193 pages, 11 b/w photos, 31 b/w illustrations, tables
For those who depend on the bounty of the sea for their livelihoods, climate change and its consequences (warming water, coral bleaching, rising sea levels) could spell disaster. The region comprising the eastern coastline of Africa and the islands of the western Indian Ocean--home to many of the Earth's most impoverished people--is particularly vulnerable to significant climate impacts. Focusing on coral reef fisheries in these areas, which collectively support millions of people, this book provides a tool box of options for confronting the consequences of climate change through building local-scale adaptive capacity and improving the condition of natural resources. This requires strengthening a society's flexibility, assets, learning, and social organizations, as well as restricting or limiting its resource use.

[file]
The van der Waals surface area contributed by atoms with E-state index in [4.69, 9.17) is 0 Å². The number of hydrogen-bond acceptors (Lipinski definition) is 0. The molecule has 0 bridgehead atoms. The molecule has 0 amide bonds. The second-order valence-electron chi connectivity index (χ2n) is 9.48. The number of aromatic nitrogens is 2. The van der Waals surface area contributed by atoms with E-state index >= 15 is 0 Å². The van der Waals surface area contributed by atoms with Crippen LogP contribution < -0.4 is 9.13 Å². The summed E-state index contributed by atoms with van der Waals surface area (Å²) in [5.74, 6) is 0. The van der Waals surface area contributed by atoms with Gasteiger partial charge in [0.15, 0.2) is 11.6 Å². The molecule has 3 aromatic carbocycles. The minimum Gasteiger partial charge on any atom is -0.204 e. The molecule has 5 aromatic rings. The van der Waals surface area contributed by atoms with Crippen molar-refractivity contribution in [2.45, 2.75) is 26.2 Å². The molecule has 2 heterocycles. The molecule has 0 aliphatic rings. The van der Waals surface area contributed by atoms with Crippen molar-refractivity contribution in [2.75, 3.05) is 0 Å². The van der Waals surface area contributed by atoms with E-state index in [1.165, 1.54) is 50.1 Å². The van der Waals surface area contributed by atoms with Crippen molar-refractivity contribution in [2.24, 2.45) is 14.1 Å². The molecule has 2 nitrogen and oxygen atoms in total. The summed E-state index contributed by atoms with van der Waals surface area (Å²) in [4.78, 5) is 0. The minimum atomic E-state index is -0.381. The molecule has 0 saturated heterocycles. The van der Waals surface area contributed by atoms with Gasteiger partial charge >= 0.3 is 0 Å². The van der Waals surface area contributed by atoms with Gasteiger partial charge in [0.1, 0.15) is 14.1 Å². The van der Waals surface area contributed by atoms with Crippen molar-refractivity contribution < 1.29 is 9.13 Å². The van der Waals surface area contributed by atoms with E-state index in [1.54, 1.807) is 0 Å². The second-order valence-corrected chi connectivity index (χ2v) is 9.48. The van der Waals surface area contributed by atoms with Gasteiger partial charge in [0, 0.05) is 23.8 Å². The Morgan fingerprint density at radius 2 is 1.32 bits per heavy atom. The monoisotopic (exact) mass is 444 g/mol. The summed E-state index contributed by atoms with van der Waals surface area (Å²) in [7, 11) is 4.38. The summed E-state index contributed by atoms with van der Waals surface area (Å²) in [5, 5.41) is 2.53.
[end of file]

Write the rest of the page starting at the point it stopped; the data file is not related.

These two broad concepts--building social capacity and limiting certain types of resource use--interact in complicated ways, requiring coordinated actions. The authors argue that adaptation solutions are context dependent, determined in part by local resource conditions, human adaptive capacity, and exposure to climate change impacts, but also by a people's history, culture, and aspirations. Providing an up-to-date and original synthesis of environmental stress, natural resources, and the socioeconomics of climate change, Adapting to a Changing Environment develops a framework to provide governments, scientists, managers, and donors with critical information about local context, encouraging the implementation of nuanced actions that reflect local conditions.
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